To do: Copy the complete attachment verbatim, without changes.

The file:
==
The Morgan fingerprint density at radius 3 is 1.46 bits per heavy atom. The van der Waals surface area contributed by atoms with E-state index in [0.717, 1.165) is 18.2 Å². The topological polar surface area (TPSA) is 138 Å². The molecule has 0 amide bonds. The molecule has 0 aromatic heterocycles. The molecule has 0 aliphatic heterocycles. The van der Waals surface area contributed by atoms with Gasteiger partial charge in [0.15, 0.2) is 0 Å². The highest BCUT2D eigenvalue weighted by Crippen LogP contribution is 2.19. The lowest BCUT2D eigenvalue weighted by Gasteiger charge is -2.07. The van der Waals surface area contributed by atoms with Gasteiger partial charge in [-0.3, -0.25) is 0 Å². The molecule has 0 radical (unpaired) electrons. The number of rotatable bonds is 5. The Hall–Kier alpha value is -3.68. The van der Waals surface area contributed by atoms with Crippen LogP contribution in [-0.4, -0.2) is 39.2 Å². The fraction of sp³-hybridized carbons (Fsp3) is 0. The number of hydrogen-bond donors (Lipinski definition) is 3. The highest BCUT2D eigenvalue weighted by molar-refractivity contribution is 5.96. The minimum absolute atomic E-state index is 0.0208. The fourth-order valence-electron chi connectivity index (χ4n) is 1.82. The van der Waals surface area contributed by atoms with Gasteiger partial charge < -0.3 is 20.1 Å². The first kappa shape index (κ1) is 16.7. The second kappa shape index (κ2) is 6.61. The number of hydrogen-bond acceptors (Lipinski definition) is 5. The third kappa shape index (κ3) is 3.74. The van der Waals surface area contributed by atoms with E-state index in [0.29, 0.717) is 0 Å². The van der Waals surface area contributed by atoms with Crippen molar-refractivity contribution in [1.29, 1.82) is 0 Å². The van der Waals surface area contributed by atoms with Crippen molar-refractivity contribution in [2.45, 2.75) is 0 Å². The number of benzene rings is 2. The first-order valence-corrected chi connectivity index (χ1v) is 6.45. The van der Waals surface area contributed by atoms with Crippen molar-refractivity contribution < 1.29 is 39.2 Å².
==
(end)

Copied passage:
The Morgan fingerprint density at radius 3 is 1.46 bits per heavy atom. The van der Waals surface area contributed by atoms with E-state index in [0.717, 1.165) is 18.2 Å². The topological polar surface area (TPSA) is 138 Å². The molecule has 0 amide bonds. The molecule has 0 aromatic heterocycles. The molecule has 0 aliphatic heterocycles. The van der Waals surface area contributed by atoms with Gasteiger partial charge in [0.15, 0.2) is 0 Å². The highest BCUT2D eigenvalue weighted by Crippen LogP contribution is 2.19. The lowest BCUT2D eigenvalue weighted by Gasteiger charge is -2.07. The van der Waals surface area contributed by atoms with Gasteiger partial charge in [-0.3, -0.25) is 0 Å². The molecule has 0 radical (unpaired) electrons. The number of rotatable bonds is 5. The Hall–Kier alpha value is -3.68. The van der Waals surface area contributed by atoms with Crippen LogP contribution in [-0.4, -0.2) is 39.2 Å². The fraction of sp³-hybridized carbons (Fsp3) is 0. The number of hydrogen-bond donors (Lipinski definition) is 3. The highest BCUT2D eigenvalue weighted by molar-refractivity contribution is 5.96. The minimum absolute atomic E-state index is 0.0208. The fourth-order valence-electron chi connectivity index (χ4n) is 1.82. The van der Waals surface area contributed by atoms with Gasteiger partial charge < -0.3 is 20.1 Å². The first kappa shape index (κ1) is 16.7. The second kappa shape index (κ2) is 6.61. The number of hydrogen-bond acceptors (Lipinski definition) is 5. The third kappa shape index (κ3) is 3.74. The van der Waals surface area contributed by atoms with E-state index in [0.29, 0.717) is 0 Å². The van der Waals surface area contributed by atoms with Crippen molar-refractivity contribution in [1.29, 1.82) is 0 Å². The van der Waals surface area contributed by atoms with Crippen molar-refractivity contribution in [2.45, 2.75) is 0 Å². The number of benzene rings is 2. The first-order valence-corrected chi connectivity index (χ1v) is 6.45. The van der Waals surface area contributed by atoms with Crippen molar-refractivity contribution < 1.29 is 39.2 Å².